This is pretty simple and well you could go the extra step and roast/poach fresh chestnuts but they’re not always readily available, but I find a can of plain chestnut purée does the trick.

440 g Chestnut purée
200 ml Water
100 g Sugar
1 tsp Vanilla paste
Decent pinch of salt

Place a pan over a medium heat and add the sugar, leave it to dissolve and slowly caramelise, be careful not to burn the sugar. Add the water to the pan, it will spit and hiss a little so add with caution. When the caramelised sugar has dissolved stir in the vanilla.

Break up the Chestnut purée in a bowl, and little by little whisk in the sugar syrup to form a thick paste, you may not need it all. Taste and season with salt. I like to pass it through a sieve to get a perfectly smooth paste.

It should store in a sealed container in the fridge for a couple of weeks, if it lasts that long!

Tuesday, June 3, 2014

Pressure cooked meat sauce

This is one for the pressure cooker club, if you’re not a member I guess you could slow cook it, but it’s really not the same, there is something about cooking under pressure and using next to no added liquid that really pumps up the flavours in the sauce. If you’re on the fence about owning a pressure cooker and have heard nothing but horror stories, the days of exploding pots of hell are well and truly over, the modern pressure cooker is quite unlikely to erupt, and heck you can even get set and forget electric models which are great for freeing up a hob and not adding to the heat in the kitchen, not a bonus on a cold day though.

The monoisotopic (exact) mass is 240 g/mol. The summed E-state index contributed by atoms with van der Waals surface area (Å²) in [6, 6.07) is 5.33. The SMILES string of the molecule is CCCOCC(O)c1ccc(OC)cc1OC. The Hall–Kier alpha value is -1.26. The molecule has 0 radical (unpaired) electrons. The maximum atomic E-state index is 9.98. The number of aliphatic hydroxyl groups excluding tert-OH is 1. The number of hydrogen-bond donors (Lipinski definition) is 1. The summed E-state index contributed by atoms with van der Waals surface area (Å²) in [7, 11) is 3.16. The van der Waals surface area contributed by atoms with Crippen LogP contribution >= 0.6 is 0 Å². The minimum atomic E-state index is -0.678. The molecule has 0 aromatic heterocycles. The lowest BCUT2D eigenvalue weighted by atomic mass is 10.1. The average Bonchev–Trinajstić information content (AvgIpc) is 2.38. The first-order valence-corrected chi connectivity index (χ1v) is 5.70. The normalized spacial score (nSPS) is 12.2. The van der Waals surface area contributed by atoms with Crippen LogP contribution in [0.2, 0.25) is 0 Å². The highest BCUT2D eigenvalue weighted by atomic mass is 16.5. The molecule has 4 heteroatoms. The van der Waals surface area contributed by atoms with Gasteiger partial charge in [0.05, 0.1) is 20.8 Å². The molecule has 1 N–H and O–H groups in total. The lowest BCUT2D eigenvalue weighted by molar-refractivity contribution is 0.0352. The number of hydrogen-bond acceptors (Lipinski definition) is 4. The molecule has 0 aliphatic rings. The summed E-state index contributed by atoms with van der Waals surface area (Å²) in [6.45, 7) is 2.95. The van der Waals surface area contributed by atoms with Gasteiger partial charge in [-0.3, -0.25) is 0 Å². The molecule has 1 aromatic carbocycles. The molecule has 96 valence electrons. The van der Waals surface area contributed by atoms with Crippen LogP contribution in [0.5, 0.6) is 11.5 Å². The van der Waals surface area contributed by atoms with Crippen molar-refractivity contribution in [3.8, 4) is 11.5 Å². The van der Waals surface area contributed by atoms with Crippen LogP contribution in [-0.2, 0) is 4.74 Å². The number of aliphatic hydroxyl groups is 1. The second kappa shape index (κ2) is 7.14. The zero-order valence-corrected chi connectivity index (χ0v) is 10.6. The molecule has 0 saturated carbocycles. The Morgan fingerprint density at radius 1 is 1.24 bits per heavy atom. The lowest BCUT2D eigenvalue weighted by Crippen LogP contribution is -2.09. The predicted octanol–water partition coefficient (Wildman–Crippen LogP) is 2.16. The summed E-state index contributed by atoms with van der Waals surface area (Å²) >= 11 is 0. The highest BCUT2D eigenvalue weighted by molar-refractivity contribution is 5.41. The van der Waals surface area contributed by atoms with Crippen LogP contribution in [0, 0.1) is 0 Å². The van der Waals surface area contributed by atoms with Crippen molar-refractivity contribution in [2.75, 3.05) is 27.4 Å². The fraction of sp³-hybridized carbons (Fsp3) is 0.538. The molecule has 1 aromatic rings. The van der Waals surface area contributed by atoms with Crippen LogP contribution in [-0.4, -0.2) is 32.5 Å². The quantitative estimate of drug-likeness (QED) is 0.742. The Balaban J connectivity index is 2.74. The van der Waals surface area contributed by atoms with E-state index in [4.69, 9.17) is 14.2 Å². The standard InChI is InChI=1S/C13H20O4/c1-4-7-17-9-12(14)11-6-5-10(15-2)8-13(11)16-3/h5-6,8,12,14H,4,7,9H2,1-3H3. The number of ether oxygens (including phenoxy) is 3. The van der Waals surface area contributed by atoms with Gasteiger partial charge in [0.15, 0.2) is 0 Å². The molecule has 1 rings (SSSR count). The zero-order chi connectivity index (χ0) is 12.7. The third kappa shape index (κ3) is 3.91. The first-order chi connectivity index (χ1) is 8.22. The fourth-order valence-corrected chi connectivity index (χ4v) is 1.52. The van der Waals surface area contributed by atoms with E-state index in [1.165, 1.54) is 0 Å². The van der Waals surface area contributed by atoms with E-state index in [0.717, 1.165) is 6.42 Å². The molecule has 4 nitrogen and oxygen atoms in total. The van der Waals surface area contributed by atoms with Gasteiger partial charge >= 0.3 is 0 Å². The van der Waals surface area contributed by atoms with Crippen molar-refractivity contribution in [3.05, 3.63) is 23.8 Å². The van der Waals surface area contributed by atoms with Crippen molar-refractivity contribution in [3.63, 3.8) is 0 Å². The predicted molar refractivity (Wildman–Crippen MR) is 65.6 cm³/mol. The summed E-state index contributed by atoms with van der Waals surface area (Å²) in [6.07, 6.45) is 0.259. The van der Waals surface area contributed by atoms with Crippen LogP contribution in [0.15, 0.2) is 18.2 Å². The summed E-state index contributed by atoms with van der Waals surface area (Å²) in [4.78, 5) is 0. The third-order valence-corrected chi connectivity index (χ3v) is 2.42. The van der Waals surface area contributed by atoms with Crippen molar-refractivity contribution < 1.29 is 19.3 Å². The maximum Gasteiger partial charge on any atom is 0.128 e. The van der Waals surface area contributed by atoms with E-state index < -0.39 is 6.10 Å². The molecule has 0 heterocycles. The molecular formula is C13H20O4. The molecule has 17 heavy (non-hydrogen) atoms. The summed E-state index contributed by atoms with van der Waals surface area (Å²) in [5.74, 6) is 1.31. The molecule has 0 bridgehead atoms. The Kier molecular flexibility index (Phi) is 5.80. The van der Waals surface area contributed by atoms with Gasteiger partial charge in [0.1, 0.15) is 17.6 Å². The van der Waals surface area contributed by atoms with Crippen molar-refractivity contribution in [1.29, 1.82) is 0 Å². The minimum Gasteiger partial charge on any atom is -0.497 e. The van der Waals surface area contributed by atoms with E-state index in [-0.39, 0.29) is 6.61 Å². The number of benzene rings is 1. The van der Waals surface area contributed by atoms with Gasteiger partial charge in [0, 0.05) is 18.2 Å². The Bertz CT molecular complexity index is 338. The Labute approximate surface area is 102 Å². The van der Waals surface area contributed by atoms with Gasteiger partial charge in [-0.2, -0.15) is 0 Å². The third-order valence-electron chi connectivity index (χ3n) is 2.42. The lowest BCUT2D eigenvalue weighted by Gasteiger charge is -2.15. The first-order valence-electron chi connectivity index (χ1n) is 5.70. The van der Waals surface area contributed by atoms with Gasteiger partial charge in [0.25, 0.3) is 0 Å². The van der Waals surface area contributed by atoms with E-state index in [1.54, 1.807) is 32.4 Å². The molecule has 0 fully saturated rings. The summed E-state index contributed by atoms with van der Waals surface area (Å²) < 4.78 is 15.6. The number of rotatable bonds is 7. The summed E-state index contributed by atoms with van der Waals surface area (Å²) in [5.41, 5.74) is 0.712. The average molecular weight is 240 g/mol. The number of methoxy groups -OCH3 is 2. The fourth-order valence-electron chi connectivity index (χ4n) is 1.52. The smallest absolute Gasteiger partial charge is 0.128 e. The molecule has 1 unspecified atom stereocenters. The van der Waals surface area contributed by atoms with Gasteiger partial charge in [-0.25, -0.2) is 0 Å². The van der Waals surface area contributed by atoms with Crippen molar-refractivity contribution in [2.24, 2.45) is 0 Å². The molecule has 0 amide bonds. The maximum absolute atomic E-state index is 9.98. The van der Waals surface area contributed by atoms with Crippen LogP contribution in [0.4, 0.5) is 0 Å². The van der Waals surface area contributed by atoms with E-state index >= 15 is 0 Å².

Melt in the mouth beef nestles into the indentations of the orecchiette pasta, giving an almost perfect ratio of meat/sauce/pasta with each mouthful. It’s definitely my go to quick and easy sauce. It’ll make you think twice about cooking up a batch of mince based sauce again, primal cuts give better flavour and texture, you get to control the fat going in, and as it’s slow/pressure cooked it breaks down to melt in the mouth tender pieces.

500 g Chuck steak, cubed
2 Onions, diced
200 g Tomato purée
1 Carrot, diced
1 Bulb of garlic, peeled
Handful of parsley, chopped
3 Tbsp Worcestershire sauce
3 Tbsp Tomato paste
Hot sauce, to taste, or chilli flakes

It's dead simple, put everything into the pressure cooker and cook on high pressure for about 40 minutes. Let the pressure drop naturally. Use a wooden spoon to break up any lumps of meat. Taste and season with salt, pepper and white wine vinegar. Stir in another handful of chopped parsley. Serve stirred through orecchiette.